My title is tentative, I know, and so is what follows. But we always must begin with the tentative, in its etymological sense of stretching — stretching toward what we don’t yet fully know and yet which grips us by means of anticipations present in the desire to know. I want to write a straightforward statement of what I believe forms to be in Plato. I have no book in front of me and so will not cite any texts. My purpose is to lay bare my own pre-understanding so that I will have a sample to test against the texts themselves. The dialogues are the testing-stone, the basansos, that I can measure myself against when I do return to them, and measure myself without evasions. (It is as if I write what follows in answer to a kind of subpoena from a divine judge — I will really try not to perjure myself!) My four main inspirations are clearly Plato, Aristotle, Plotinus and Bernard Lonergan, and I will be interested in future study to tease out the degree to which the latter three influences may have caused me to deviate from Plato’s root sense. (I don’t necessarily mean “deviate” in a bad way — a deviation may be an improvement.) So what follows is an attempt to articulate (in eight propositions) my still-meager understanding of what Plato may mean by eidos/form:
1. Form/eidos is a form of possibility. Actualities may con-form with particular possibilities, but it is the possibility and not the actuality that constitutes the form.
2. Eidos is derived from a verb that seems “to see.” This seeing means something closer to recognition, in the way that we may say “I see what you mean” when we understand something. What we understand is this case is form. Insight is the actualization of formal recognition.
3. Possibilities “govern” the world of actuality in two ways: (i) as limiting what can be actual; (ii) as desirable possibilities that motivate actualities into being. The first sense is form as “possibility”; the second is form as “potency.”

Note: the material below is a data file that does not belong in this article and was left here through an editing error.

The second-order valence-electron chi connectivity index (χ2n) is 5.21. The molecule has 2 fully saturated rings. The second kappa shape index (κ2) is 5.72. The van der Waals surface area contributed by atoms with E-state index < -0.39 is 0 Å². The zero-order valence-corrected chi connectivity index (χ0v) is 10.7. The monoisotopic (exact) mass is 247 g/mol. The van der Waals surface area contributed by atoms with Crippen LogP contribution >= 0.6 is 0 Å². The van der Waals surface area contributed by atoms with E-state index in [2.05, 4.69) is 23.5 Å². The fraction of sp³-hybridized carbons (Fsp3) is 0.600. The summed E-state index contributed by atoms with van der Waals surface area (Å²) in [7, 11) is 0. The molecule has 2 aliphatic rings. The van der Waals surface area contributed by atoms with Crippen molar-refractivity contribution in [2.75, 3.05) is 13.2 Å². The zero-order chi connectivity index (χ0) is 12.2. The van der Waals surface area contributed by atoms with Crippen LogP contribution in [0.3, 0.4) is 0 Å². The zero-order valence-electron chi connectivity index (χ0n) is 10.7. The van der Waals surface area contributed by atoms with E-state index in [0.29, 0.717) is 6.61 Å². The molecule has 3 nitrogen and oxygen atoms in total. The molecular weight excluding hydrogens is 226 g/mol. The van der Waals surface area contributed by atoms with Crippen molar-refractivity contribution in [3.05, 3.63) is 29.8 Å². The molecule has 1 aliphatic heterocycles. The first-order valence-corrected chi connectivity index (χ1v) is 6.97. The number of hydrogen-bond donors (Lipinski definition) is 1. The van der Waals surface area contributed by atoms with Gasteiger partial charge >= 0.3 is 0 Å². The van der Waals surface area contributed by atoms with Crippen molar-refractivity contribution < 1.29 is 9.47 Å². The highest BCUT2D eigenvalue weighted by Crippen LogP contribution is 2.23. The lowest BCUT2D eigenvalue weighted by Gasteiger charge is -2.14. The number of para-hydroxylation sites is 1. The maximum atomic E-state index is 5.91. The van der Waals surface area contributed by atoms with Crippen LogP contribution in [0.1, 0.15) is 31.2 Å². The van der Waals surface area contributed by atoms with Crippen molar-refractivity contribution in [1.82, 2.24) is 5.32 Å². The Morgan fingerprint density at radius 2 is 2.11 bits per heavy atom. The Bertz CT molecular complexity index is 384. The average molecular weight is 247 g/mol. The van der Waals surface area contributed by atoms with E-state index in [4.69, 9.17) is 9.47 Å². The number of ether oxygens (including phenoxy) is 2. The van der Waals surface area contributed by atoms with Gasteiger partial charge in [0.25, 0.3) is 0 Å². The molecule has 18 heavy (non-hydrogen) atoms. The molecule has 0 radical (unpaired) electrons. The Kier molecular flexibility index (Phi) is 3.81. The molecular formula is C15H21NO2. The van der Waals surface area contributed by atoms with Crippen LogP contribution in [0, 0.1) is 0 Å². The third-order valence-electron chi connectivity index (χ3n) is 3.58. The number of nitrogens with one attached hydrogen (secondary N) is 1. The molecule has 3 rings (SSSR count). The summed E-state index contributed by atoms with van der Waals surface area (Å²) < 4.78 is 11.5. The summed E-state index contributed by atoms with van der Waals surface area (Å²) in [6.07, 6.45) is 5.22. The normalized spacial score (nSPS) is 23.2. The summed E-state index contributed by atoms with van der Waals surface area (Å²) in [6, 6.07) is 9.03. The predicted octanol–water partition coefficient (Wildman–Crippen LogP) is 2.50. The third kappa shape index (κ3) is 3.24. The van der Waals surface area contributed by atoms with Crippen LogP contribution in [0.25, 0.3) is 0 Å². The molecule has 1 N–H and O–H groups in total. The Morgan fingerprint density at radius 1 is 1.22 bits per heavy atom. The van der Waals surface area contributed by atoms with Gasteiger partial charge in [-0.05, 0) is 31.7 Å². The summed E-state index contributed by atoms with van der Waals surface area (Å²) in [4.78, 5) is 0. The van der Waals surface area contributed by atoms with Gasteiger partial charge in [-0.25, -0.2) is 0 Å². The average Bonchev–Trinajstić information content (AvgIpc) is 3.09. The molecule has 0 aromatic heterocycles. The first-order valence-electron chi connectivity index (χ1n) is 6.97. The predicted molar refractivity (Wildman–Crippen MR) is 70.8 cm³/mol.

4. Possibilities are not located in space and time, although their actualizations are. An evil tyrant can destroy every book on the planet and yet the possibility of a book abides. Forms are therefore eternal and “exist” independently of the actual world. They are “separate” from the world of things in this sense and this sense only. There are possibilities that do/have not become actualities, but there are no actualities that are not expressions of possibility.
5. A form/eidos is what would be known about something-in-some-way if we knew it. A form is both the objective of knowledge and the heuristic anticipation that guides that knowing. The form is already potent in the attempt to know and becomes actualized in full knowing.
6. Since form is eternal and since all thinking is being guided by form, thinkers already potentially know all things. This is different from actually knowing them.
7. Form becomes potency when it corresponds to some good of the actual. The good, which is “beyond being,” is not a form itself and so it is impossible to have an actual knowledge of it. The good is transcendent to every desire to comprehend it, but it is always present in any desire as the light and fire that drive it.
8. I understand “the form of the good” to be different from “the good itself.” The form of the good is fully potent when the good itself is an object of study, but since the good cannot be reduced to form, the good is always an object transcendent to its study.